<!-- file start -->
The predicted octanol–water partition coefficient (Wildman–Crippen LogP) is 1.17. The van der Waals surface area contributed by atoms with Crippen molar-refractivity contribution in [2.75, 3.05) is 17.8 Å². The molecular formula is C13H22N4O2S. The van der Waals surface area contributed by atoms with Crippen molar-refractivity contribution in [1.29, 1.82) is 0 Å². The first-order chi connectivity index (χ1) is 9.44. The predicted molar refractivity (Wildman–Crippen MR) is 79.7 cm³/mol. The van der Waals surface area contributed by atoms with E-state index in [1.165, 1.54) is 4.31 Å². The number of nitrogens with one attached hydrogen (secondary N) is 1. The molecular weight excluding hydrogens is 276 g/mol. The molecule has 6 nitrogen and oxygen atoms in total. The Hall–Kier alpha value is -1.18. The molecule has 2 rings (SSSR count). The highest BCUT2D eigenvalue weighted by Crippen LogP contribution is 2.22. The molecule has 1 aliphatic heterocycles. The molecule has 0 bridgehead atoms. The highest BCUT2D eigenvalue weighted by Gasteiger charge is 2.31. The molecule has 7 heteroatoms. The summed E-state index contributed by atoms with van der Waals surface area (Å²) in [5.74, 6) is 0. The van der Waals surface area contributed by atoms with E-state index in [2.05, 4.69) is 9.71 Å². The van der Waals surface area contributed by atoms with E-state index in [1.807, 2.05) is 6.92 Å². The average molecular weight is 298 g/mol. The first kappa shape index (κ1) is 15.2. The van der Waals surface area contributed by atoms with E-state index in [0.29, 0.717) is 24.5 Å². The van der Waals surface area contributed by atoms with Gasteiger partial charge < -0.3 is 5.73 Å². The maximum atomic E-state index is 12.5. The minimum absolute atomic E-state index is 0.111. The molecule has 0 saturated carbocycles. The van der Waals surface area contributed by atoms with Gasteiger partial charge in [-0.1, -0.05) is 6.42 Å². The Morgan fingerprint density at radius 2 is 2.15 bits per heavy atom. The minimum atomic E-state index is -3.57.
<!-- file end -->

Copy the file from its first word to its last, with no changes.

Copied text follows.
The predicted octanol–water partition coefficient (Wildman–Crippen LogP) is 1.17. The van der Waals surface area contributed by atoms with Crippen molar-refractivity contribution in [2.75, 3.05) is 17.8 Å². The molecular formula is C13H22N4O2S. The van der Waals surface area contributed by atoms with Crippen molar-refractivity contribution in [1.29, 1.82) is 0 Å². The first-order chi connectivity index (χ1) is 9.44. The predicted molar refractivity (Wildman–Crippen MR) is 79.7 cm³/mol. The van der Waals surface area contributed by atoms with E-state index in [1.165, 1.54) is 4.31 Å². The number of nitrogens with one attached hydrogen (secondary N) is 1. The molecular weight excluding hydrogens is 276 g/mol. The molecule has 6 nitrogen and oxygen atoms in total. The Hall–Kier alpha value is -1.18. The molecule has 2 rings (SSSR count). The highest BCUT2D eigenvalue weighted by Crippen LogP contribution is 2.22. The molecule has 1 aliphatic heterocycles. The molecule has 0 bridgehead atoms. The highest BCUT2D eigenvalue weighted by Gasteiger charge is 2.31. The molecule has 7 heteroatoms. The summed E-state index contributed by atoms with van der Waals surface area (Å²) in [5.74, 6) is 0. The van der Waals surface area contributed by atoms with E-state index in [2.05, 4.69) is 9.71 Å². The van der Waals surface area contributed by atoms with E-state index in [1.807, 2.05) is 6.92 Å². The average molecular weight is 298 g/mol. The first kappa shape index (κ1) is 15.2. The van der Waals surface area contributed by atoms with E-state index in [0.29, 0.717) is 24.5 Å². The van der Waals surface area contributed by atoms with Gasteiger partial charge < -0.3 is 5.73 Å². The maximum atomic E-state index is 12.5. The minimum absolute atomic E-state index is 0.111. The molecule has 0 saturated carbocycles. The van der Waals surface area contributed by atoms with Gasteiger partial charge in [-0.1, -0.05) is 6.42 Å². The Morgan fingerprint density at radius 2 is 2.15 bits per heavy atom. The minimum atomic E-state index is -3.57.